The Australian Fast5 Flyers coach Jane Searle believes that next weekend’s Fast5 Netball World Series in Auckland will provide an audition for her players seeking Australian selection for the 2014 Commonwealth Games.
Her Flyers side, featuring a mix of youth and experience, will have the opportunity to impress on the international stage, many for the first time, against near full strength teams from New Zealand, England, South Africa, Jamaica and Malawi.
The weekend tournament is a proven breeding ground for the Diamonds, with midcourter Kim Ravaillion the most recent to make her international debut after impressing at last year’s World Netball Series competition.
The 20-year-old has since gone on to make 10 Test appearances for the Australian Diamonds and looks to be a serious contender in coach Lisa Alexander’s Commonwealth Games team after her stellar tournament in 2012.
“The experienced players we’ve got in the team are just as keen as the young ones because everyone is looking at it as a way to further develop their game to make the Diamonds next year or the following year,” Searle said.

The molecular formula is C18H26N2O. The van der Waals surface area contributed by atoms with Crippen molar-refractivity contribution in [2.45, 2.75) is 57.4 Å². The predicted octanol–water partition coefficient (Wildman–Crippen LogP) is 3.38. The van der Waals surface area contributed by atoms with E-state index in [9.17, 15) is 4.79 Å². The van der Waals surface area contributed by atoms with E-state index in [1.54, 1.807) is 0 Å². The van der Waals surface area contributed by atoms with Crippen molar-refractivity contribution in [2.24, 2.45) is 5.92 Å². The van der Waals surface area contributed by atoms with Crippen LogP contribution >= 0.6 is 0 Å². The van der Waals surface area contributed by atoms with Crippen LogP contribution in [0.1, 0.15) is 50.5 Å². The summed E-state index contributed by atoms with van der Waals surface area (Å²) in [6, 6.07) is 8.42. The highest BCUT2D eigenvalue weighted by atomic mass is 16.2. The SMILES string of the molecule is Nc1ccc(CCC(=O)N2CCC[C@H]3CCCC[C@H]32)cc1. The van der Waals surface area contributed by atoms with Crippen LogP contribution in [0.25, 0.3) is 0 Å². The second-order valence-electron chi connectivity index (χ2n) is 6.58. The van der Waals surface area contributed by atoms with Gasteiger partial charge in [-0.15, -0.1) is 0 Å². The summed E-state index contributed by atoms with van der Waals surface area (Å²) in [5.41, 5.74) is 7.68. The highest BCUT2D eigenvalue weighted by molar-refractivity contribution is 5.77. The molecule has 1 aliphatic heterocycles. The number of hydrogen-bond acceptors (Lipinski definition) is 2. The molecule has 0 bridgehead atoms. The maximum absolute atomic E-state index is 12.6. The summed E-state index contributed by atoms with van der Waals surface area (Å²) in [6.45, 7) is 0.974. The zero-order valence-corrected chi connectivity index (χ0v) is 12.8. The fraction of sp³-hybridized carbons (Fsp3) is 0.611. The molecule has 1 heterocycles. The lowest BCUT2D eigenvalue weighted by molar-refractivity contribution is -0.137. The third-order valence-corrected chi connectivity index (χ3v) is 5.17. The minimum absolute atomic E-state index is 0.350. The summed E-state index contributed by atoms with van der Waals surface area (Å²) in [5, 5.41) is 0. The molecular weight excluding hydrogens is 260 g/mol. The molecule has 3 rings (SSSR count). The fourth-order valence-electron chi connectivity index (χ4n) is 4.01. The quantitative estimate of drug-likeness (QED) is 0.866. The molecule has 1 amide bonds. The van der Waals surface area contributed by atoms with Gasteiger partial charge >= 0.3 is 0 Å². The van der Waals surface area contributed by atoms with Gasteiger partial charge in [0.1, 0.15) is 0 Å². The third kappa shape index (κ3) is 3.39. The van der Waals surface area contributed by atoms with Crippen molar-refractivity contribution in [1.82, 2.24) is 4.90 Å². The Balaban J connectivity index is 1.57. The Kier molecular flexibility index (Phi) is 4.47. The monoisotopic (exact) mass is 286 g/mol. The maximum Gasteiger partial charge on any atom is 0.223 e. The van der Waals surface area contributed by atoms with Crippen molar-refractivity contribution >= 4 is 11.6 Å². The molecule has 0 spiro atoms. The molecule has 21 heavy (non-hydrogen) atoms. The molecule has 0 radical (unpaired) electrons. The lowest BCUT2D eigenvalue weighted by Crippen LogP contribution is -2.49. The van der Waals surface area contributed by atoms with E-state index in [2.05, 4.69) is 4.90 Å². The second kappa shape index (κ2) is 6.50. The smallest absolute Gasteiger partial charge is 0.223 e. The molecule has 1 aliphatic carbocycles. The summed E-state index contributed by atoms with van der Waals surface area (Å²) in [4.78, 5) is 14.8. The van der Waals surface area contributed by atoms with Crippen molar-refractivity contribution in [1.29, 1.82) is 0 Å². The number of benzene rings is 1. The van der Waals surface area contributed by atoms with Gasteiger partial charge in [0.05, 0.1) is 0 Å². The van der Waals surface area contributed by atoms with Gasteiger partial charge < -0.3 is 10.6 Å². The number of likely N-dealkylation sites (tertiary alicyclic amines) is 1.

“The opportunities are there.”
The tournament will provide a chance to step up against senior international competition for five of Ravaillion’s World Youth Netball Championships team mates, who are looking to follow in her footsteps.
While Diamonds squad members Demelza McCloud, Carla Dziwoki, Tegan Caldwell, Susan Pratley and Ashleigh Brazill will get their last chance to contest international netball before the Commonwealth Games squad is announced.
With a new coaching staff, team, name and logo, the Flyers will be out to put Australia’s Fast5 demons to bed.
Searle says her side will take a ‘horses for courses’ approach to the tournament in Auckland as they chase a maiden title in the modified version of netball.
The Australians are yet to finish better than third in four previous editions of the tournament, winning bronze in 2009 and 2011 before failing the win a game last year, which included their heaviest defeat in the competition, an 18-goal loss to Malawi.
“We’ll explore different strategies for different matches,” Searle said.
“I’ve thought about a lot of those and plan to implement a lot of different things. This format lends itself to creative thinking and creative strategies.
“It is a different format and in some ways you can’t look at it as a traditional game because you’re combining wing defence and wing attack with the centre position
“With shots taken a long way from the post, it brings a lot more of a wing defence’s tactics into a goal defence role, so certain players like an Ash Brazill or a Gabi Simpson can cover both – they can cover the outside shot and I’d be happy if we force a lot of passes into close to goal.
“The Fast5 format lends itself to speed – that’s what Australian teams have always been good at, moving the ball well.”
The Australian Fast5 Flyers will come together for the first time on Saturday when the team arrives in Melbourne for a training camp before heading to New Zealand.